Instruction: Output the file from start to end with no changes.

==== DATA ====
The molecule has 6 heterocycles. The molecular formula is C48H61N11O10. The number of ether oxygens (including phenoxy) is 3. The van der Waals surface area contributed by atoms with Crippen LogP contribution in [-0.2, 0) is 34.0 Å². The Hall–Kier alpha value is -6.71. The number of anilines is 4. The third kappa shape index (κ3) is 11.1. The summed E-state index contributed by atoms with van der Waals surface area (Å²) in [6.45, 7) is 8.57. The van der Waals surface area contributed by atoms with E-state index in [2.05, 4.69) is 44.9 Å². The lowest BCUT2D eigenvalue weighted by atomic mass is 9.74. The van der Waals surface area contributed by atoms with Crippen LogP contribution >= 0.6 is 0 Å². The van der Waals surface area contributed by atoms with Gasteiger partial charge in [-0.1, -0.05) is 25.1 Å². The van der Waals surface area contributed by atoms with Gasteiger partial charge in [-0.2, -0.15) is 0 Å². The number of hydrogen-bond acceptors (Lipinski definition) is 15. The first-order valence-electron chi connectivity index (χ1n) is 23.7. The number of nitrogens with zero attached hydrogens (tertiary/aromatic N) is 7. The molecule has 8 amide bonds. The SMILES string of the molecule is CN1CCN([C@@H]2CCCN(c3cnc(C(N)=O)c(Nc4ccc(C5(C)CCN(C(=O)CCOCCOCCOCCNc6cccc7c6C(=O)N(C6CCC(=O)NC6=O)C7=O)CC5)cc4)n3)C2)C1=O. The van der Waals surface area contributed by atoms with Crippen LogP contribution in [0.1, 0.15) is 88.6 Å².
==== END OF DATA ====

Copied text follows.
The molecule has 6 heterocycles. The molecular formula is C48H61N11O10. The number of ether oxygens (including phenoxy) is 3. The van der Waals surface area contributed by atoms with Crippen LogP contribution in [-0.2, 0) is 34.0 Å². The Hall–Kier alpha value is -6.71. The number of anilines is 4. The third kappa shape index (κ3) is 11.1. The summed E-state index contributed by atoms with van der Waals surface area (Å²) in [6.45, 7) is 8.57. The van der Waals surface area contributed by atoms with E-state index in [2.05, 4.69) is 44.9 Å². The lowest BCUT2D eigenvalue weighted by atomic mass is 9.74. The van der Waals surface area contributed by atoms with Crippen LogP contribution >= 0.6 is 0 Å². The van der Waals surface area contributed by atoms with Gasteiger partial charge in [-0.1, -0.05) is 25.1 Å². The van der Waals surface area contributed by atoms with Gasteiger partial charge in [-0.2, -0.15) is 0 Å². The number of hydrogen-bond acceptors (Lipinski definition) is 15. The first-order valence-electron chi connectivity index (χ1n) is 23.7. The number of nitrogens with zero attached hydrogens (tertiary/aromatic N) is 7. The molecule has 8 amide bonds. The SMILES string of the molecule is CN1CCN([C@@H]2CCCN(c3cnc(C(N)=O)c(Nc4ccc(C5(C)CCN(C(=O)CCOCCOCCOCCNc6cccc7c6C(=O)N(C6CCC(=O)NC6=O)C7=O)CC5)cc4)n3)C2)C1=O. The van der Waals surface area contributed by atoms with Crippen LogP contribution in [0.1, 0.15) is 88.6 Å².